Many would find the book title “If I Can Climb Mt. Kilimanjaro, Why Can’t I Brush My Teeth?” intriguing. Few people, however, would understand its meaning.
Nan Little, author of the aforementioned book, was diagnosed with Parkinson’s disease at the age of 62. Since then, writes Pamela Quinn, an interviewer for “PD Outliers,” Nan “has become well known around the Parkinson’s community for her bold expeditions across the world.”
A boxing buddy at Rock Steady gave me the book, but I was somewhat reticent about reading of Nan’s journeys around the world. I’d heard her speak at a conference a few years back. My impression of her talk was that she was saying “Look what I’ve done” rather than “Look at what exercising has done for me.” (In hindsight, it would be fair to say that there had been some envy on my part.)
According to Nan, exercising — mainly intense cycling — saved her life. And cycling across Iowa led her to the base and ultimately all the way to the top of Kilimanjaro. I wasn’t too many pages into the book before I overcame my first impression of her experiences, and by the end of Chapter 1, I was a fan.
Nan writes with honesty and transparency, sharing her reaction to being diagnosed with Parkinson’s in 2008 and relating how she became involved in cycling with the Register’s Annual Great Bicycle Ride Across Iowa (RAGBRAI), a noncompetitive bicycle ride organized by the Des Moines Register. It was through RAGBRAI that she became involved with the Pedaling for Parkinson’s program, founded by Dr. Jay Alberts, a neuroscientist at the Cleveland Clinic, and Cathy Frazier, a woman living with Parkinson’s disease.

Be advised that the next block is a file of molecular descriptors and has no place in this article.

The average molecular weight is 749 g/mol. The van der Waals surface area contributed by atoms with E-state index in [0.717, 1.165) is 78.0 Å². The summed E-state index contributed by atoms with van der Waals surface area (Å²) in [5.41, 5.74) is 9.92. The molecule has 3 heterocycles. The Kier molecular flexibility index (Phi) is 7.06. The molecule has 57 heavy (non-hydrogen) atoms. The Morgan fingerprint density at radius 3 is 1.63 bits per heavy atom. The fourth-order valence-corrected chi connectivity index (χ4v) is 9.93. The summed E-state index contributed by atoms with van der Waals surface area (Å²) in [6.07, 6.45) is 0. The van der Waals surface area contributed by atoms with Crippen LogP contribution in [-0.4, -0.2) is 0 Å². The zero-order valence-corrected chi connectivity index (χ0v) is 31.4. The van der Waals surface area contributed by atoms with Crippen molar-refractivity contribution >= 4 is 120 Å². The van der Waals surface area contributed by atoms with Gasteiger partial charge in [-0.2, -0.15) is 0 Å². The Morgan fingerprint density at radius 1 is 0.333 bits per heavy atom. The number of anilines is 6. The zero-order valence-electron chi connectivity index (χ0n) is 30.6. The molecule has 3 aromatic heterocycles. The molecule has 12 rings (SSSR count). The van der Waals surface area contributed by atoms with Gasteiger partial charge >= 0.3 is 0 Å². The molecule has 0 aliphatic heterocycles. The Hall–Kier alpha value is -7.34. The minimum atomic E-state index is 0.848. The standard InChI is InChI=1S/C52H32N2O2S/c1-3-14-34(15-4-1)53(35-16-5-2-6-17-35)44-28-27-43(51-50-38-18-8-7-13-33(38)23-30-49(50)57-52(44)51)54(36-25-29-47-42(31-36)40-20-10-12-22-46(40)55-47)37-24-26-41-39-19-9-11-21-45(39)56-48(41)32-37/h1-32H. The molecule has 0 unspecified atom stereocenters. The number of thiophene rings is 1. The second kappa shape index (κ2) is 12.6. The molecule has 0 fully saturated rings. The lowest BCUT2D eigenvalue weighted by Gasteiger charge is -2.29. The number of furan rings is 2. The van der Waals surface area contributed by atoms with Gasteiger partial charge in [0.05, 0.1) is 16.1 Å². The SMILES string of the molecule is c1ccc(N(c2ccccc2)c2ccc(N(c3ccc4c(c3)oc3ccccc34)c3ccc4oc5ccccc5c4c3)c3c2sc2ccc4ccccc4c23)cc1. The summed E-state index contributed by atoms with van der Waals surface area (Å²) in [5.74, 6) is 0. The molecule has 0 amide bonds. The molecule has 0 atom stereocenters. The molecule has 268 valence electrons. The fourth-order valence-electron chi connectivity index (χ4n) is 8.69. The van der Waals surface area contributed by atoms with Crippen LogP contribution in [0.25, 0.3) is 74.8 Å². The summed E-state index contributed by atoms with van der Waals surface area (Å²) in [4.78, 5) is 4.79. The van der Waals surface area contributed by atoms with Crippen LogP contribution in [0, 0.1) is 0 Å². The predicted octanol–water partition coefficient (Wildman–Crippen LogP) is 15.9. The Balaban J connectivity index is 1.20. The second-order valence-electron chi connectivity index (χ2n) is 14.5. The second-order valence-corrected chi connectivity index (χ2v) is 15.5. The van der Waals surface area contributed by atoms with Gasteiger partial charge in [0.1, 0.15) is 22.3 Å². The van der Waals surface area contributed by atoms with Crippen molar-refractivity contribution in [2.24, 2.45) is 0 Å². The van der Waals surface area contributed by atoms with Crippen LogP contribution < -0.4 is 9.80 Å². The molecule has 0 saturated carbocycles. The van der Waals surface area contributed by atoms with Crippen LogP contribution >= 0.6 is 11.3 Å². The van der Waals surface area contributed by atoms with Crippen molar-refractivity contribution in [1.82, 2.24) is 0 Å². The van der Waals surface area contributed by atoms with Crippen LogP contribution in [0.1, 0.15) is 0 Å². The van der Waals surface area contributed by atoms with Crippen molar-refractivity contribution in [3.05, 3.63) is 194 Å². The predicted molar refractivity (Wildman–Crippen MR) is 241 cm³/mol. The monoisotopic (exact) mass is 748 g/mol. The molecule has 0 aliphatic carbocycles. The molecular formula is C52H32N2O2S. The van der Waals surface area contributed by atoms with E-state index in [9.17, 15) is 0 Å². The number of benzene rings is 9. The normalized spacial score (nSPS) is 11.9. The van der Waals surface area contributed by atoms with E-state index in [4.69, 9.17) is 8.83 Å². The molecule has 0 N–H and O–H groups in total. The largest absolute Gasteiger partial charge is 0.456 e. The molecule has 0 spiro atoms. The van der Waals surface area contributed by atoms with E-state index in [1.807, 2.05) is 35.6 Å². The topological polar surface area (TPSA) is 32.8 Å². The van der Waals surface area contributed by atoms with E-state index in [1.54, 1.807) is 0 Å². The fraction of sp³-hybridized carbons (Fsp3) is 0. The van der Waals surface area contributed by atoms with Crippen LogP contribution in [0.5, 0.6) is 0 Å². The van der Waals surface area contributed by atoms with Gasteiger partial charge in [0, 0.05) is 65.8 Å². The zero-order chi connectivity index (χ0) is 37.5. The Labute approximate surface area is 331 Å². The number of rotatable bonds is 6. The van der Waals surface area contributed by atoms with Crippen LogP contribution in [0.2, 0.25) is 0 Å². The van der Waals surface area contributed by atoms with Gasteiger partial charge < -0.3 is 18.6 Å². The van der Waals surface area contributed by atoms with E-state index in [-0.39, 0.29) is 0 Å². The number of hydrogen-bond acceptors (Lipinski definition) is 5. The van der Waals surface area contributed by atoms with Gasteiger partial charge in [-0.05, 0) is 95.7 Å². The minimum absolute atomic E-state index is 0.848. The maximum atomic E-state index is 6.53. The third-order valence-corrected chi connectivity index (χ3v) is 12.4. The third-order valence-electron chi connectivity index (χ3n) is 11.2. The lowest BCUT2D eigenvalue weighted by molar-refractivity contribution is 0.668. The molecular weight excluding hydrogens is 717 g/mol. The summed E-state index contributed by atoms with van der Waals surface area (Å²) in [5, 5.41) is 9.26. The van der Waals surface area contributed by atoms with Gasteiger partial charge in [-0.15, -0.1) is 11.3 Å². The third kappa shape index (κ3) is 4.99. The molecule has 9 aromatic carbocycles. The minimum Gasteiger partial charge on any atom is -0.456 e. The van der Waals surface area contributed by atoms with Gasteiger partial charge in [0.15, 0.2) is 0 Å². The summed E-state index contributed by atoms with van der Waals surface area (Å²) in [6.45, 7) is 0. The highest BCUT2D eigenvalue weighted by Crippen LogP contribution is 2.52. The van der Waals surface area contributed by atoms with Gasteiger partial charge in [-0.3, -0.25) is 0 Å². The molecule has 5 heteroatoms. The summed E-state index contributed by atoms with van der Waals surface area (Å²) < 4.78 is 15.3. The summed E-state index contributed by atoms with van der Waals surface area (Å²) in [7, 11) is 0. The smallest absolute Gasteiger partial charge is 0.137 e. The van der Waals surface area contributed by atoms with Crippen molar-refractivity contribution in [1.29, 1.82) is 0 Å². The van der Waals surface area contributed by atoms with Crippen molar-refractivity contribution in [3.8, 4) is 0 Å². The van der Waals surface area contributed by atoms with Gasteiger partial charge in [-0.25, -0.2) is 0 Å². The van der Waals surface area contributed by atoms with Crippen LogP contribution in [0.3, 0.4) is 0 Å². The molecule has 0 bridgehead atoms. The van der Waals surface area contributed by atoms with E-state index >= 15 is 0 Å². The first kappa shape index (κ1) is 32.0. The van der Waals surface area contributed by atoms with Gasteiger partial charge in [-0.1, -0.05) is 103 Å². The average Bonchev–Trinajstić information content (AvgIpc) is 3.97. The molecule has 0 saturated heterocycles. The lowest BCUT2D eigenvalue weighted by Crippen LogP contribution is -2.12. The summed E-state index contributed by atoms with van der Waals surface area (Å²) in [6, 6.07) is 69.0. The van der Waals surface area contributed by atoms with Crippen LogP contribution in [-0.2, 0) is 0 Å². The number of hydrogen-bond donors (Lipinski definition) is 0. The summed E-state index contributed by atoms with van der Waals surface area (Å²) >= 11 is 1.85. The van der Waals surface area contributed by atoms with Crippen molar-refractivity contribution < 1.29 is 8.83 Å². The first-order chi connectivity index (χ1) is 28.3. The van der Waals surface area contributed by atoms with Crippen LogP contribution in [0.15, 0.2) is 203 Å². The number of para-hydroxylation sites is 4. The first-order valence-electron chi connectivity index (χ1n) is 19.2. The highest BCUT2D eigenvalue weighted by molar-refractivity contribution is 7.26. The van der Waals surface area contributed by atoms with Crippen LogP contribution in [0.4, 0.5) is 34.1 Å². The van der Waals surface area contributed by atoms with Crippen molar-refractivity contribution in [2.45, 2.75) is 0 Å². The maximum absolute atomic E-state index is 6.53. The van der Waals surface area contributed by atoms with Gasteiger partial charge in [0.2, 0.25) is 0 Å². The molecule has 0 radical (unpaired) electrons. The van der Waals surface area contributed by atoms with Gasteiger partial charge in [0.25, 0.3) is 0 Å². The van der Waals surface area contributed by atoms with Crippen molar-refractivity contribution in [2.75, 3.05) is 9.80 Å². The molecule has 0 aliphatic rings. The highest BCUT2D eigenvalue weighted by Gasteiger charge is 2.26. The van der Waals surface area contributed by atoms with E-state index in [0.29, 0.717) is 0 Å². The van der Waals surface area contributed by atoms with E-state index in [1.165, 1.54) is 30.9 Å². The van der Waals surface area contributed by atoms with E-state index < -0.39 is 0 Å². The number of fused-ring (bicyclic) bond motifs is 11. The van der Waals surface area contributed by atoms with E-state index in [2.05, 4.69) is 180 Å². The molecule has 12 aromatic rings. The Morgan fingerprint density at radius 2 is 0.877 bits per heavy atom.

It was also because of RAGBRAI that Nan and her husband were asked to join a climb up Kilimanjaro in 2011. That climb, Nan says, was the hardest thing she had ever done, and it took a tremendous toll. However, she didn’t let that stop her feisty spirit, and she has since trekked to Annapurna Base Camp in Nepal and ridden in RAGBRAI 2012!
Of her cycling and climbing experiences, Nan states: “The profound joy of dipping my bike wheel in the Mississippi, ascending Kilimanjaro and standing among fluttering prayer flags high in Nepal, gains greater meaning when people tell me my efforts inspire them to find strength to cycle, to exercise or to walk around the block. I do not believe that people can do anything they set their minds to. We have physical, mental and fiscal limitations. Nonetheless, it’s likely that we can be in control of our lives and our bodies more than we expect.”
Following are some of my favorite quotes from Nan’s book. I hope not only that they inspire you to read her book on an upcoming, blustery autumn day, but that they also give you hope.
- “We can give PD a specific place in our world, but [we mustn’t give it] control over our lives.”
- “I’m not going to tell you that everything’s going to be alright. I am going to tell you that [you have] grit.”
- “People with neurodegenerative diseases are capable of far more than they expect.”
- “The more you focus on pain the more debilitated and closed in you become.”
- “We can’t control what happens to us but we can control our attitudes or how we respond.”
And my favorite:
- “Forget PD — Go fly-fishing!”
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